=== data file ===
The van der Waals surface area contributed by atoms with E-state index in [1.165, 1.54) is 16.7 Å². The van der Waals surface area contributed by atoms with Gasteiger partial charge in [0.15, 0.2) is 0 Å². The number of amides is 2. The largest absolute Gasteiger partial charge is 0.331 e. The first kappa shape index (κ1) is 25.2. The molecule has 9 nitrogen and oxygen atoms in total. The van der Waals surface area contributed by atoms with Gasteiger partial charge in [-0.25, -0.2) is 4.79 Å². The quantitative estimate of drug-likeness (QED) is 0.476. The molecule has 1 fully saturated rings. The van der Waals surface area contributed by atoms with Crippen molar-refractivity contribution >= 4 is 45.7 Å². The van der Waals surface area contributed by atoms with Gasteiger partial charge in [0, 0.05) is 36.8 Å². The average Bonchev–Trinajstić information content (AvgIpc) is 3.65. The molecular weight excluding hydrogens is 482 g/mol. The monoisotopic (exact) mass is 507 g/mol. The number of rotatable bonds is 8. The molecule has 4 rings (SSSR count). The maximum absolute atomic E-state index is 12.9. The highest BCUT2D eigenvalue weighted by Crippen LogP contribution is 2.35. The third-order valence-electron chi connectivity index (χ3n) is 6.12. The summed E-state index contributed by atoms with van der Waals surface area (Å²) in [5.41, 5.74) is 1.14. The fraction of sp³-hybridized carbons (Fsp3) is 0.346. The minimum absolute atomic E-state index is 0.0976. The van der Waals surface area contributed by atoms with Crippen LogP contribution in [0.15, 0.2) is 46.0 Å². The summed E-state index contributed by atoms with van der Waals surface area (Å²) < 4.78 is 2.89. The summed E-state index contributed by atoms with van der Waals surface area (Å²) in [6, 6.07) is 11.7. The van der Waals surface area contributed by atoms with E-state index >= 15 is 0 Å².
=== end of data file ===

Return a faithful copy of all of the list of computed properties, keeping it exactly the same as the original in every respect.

The van der Waals surface area contributed by atoms with E-state index in [1.165, 1.54) is 16.7 Å². The van der Waals surface area contributed by atoms with Gasteiger partial charge in [0.15, 0.2) is 0 Å². The number of amides is 2. The largest absolute Gasteiger partial charge is 0.331 e. The first kappa shape index (κ1) is 25.2. The molecule has 9 nitrogen and oxygen atoms in total. The van der Waals surface area contributed by atoms with Gasteiger partial charge in [-0.25, -0.2) is 4.79 Å². The quantitative estimate of drug-likeness (QED) is 0.476. The molecule has 1 fully saturated rings. The van der Waals surface area contributed by atoms with Crippen molar-refractivity contribution >= 4 is 45.7 Å². The van der Waals surface area contributed by atoms with Gasteiger partial charge in [0, 0.05) is 36.8 Å². The average Bonchev–Trinajstić information content (AvgIpc) is 3.65. The molecular weight excluding hydrogens is 482 g/mol. The monoisotopic (exact) mass is 507 g/mol. The number of rotatable bonds is 8. The molecule has 4 rings (SSSR count). The maximum absolute atomic E-state index is 12.9. The highest BCUT2D eigenvalue weighted by Crippen LogP contribution is 2.35. The third-order valence-electron chi connectivity index (χ3n) is 6.12. The summed E-state index contributed by atoms with van der Waals surface area (Å²) in [5.41, 5.74) is 1.14. The fraction of sp³-hybridized carbons (Fsp3) is 0.346. The minimum absolute atomic E-state index is 0.0976. The van der Waals surface area contributed by atoms with Crippen LogP contribution in [0.15, 0.2) is 46.0 Å². The summed E-state index contributed by atoms with van der Waals surface area (Å²) < 4.78 is 2.89. The summed E-state index contributed by atoms with van der Waals surface area (Å²) in [6, 6.07) is 11.7. The van der Waals surface area contributed by atoms with E-state index >= 15 is 0 Å².